Hartung was indomitable and undefeatable.  Fullhart was formidable, and looked good on paper.  As the broadcaster says, Hartung will find a way.


Baseball is an inherently different game than wrestling because there is much more randomness in baseball than there is in wrestling.  The best wrestlers can stay undefeated, while the baseball equivalent is a .700 winning percentage.  Still there is room for an indomitable spirit, and a champion imposing his will on the outcome of the game.  The Giants have that.  Here's Hunter Pence explaining the matter after the Giants had just clinched the Wild card berth.  "We have the (Bleeeeep) champion blood.  We're going to burn these other (bleeeep) cities down, every one of them".  

After watching the NL Wild Card game, I became convinced that Pence's rant was real, and that the Giants were practicing what Pence preached by curb stomping the Pirates like Hartung crushing a stadium full of Iowans.

Now, you might not believe in champion blood versus contender blood, but the Giants do, and I guarantee you that the Dodgers believe in the difference.  They think that fate is against them, that the refs were against them, that BABIP is against them.  The Dodgers believe in woulda coulda shoulda.  The Giants believe the opposite, and at some point, both teams fullfill their own prophesies.  

My two cents.  



Dr. D will buy in on The Counselor's extra sensitivity to teams that can impose their will.  
As you note, amigo, this "heart and soul" issue comes in especially (maybe only) when you get to that point of extreme fatigue, or adversity, or etc.  When you're seeing stars from oxygen deprivation, THAT's when the extra desire matters most...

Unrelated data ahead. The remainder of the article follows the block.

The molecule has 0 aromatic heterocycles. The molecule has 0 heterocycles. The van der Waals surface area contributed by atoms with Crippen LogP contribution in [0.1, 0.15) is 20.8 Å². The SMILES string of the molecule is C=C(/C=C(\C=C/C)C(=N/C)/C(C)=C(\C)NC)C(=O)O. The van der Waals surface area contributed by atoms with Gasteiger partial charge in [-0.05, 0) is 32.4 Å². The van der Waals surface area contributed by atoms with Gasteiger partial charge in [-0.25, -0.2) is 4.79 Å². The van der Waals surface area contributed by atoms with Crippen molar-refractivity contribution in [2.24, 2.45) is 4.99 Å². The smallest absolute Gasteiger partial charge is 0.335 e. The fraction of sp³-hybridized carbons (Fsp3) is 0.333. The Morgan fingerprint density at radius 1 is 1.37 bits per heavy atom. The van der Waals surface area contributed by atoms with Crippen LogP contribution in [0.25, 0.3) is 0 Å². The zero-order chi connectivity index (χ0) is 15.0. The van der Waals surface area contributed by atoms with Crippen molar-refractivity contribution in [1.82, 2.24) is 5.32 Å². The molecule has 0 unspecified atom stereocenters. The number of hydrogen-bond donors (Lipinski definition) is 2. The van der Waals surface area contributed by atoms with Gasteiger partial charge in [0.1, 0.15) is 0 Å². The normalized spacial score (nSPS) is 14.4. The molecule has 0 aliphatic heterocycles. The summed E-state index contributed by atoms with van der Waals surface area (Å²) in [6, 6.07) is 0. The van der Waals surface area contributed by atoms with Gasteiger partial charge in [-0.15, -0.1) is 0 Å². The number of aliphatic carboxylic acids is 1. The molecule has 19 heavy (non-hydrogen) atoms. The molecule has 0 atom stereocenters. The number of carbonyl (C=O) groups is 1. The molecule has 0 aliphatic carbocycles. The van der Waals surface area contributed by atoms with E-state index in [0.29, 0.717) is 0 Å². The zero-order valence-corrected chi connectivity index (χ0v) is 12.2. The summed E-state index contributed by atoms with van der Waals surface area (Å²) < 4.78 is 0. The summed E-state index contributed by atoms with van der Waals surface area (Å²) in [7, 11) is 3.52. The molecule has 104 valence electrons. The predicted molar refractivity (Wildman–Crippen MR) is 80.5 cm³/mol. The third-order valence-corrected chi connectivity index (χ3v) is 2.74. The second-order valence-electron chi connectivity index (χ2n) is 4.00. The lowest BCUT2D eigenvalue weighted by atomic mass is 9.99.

1.  Does this sensitivity transfer to other sports?  Do you have any comment on the Seahawks' fighting spirit last year, and this year?
2.  Can you rank the current (Aug-Sept 14) Mariners on a 1-10 scale?
3.  Where do the Orcs stand?  ;- )

misterjonez's picture

I can attest (on a much less impressive scale than mojician's) to lacking this particular indomitable factor. I could thrash everyone in wrestling practice except those guys that were both 1) bigger than me and 2) multiple time state placers. I mean, I could *thrash* them and make it look lopsided. It got so bad that, as a 151lb (actual, walking around weight) sophomore they started putting me in against the heavyweights during takedowns, and I would routinely be paired up with our 178-215lb'ers just to keep it fair.
But I never even made varsity, and my record was probably less than five hundred in recorded matches. I actually do think I would have made varsity my sophomore (last) year if I hadn't broken three ribs during a challenge for the first string JV spot, which lines up perfectly with the whole 'coulda, shoulda, woulda' mentality. That's me, unfortunately :(
Our 178lb, two-time state champ, used to whip everybody bigger than him (including a pair of state champs) and he said it was in large part due to his more pronounced 'animal mentality,' and how he could just exist in that moment and not think about what was coming next. Every second of every match was a life-and-death struggle for him, and when he stepped under the big light everyone in the arena could tell the difference between him and the unfortunate soul who happened to draw his assignment that night. Funny thing is, he was the nicest, softest-spoken guy you will ever meet.